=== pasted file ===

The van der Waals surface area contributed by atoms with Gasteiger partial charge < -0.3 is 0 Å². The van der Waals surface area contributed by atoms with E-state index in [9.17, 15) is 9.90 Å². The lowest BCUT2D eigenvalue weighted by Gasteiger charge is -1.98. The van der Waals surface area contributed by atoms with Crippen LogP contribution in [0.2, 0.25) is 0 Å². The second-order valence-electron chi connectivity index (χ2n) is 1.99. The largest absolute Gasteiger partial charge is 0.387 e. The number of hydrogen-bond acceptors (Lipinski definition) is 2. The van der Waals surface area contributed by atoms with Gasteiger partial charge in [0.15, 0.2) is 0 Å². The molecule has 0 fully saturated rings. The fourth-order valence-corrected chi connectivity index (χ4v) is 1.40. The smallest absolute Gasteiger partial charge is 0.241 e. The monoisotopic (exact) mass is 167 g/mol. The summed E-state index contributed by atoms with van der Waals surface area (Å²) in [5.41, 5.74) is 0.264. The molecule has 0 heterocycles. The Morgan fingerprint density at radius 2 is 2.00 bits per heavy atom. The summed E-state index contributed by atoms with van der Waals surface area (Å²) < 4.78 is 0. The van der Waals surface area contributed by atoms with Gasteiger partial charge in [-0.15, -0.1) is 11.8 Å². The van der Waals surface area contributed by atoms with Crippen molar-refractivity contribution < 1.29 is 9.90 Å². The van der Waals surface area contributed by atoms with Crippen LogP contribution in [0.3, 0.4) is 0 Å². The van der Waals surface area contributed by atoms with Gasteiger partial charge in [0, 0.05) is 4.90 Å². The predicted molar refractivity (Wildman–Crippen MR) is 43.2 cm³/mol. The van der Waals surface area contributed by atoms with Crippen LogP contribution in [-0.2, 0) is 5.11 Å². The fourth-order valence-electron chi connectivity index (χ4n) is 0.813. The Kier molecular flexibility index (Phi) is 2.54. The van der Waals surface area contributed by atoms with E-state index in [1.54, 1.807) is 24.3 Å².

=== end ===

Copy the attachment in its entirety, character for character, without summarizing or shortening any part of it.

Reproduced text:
The van der Waals surface area contributed by atoms with Gasteiger partial charge < -0.3 is 0 Å². The van der Waals surface area contributed by atoms with E-state index in [9.17, 15) is 9.90 Å². The lowest BCUT2D eigenvalue weighted by Gasteiger charge is -1.98. The van der Waals surface area contributed by atoms with Crippen LogP contribution in [0.2, 0.25) is 0 Å². The second-order valence-electron chi connectivity index (χ2n) is 1.99. The largest absolute Gasteiger partial charge is 0.387 e. The number of hydrogen-bond acceptors (Lipinski definition) is 2. The van der Waals surface area contributed by atoms with Gasteiger partial charge in [0.15, 0.2) is 0 Å². The molecule has 0 fully saturated rings. The fourth-order valence-corrected chi connectivity index (χ4v) is 1.40. The smallest absolute Gasteiger partial charge is 0.241 e. The monoisotopic (exact) mass is 167 g/mol. The summed E-state index contributed by atoms with van der Waals surface area (Å²) in [5.41, 5.74) is 0.264. The molecule has 0 heterocycles. The Morgan fingerprint density at radius 2 is 2.00 bits per heavy atom. The summed E-state index contributed by atoms with van der Waals surface area (Å²) < 4.78 is 0. The van der Waals surface area contributed by atoms with Gasteiger partial charge in [-0.15, -0.1) is 11.8 Å². The van der Waals surface area contributed by atoms with Crippen molar-refractivity contribution < 1.29 is 9.90 Å². The van der Waals surface area contributed by atoms with Crippen LogP contribution in [0.3, 0.4) is 0 Å². The van der Waals surface area contributed by atoms with Gasteiger partial charge in [0, 0.05) is 4.90 Å². The predicted molar refractivity (Wildman–Crippen MR) is 43.2 cm³/mol. The van der Waals surface area contributed by atoms with Crippen LogP contribution in [-0.2, 0) is 5.11 Å². The fourth-order valence-electron chi connectivity index (χ4n) is 0.813. The Kier molecular flexibility index (Phi) is 2.54. The van der Waals surface area contributed by atoms with E-state index in [1.54, 1.807) is 24.3 Å².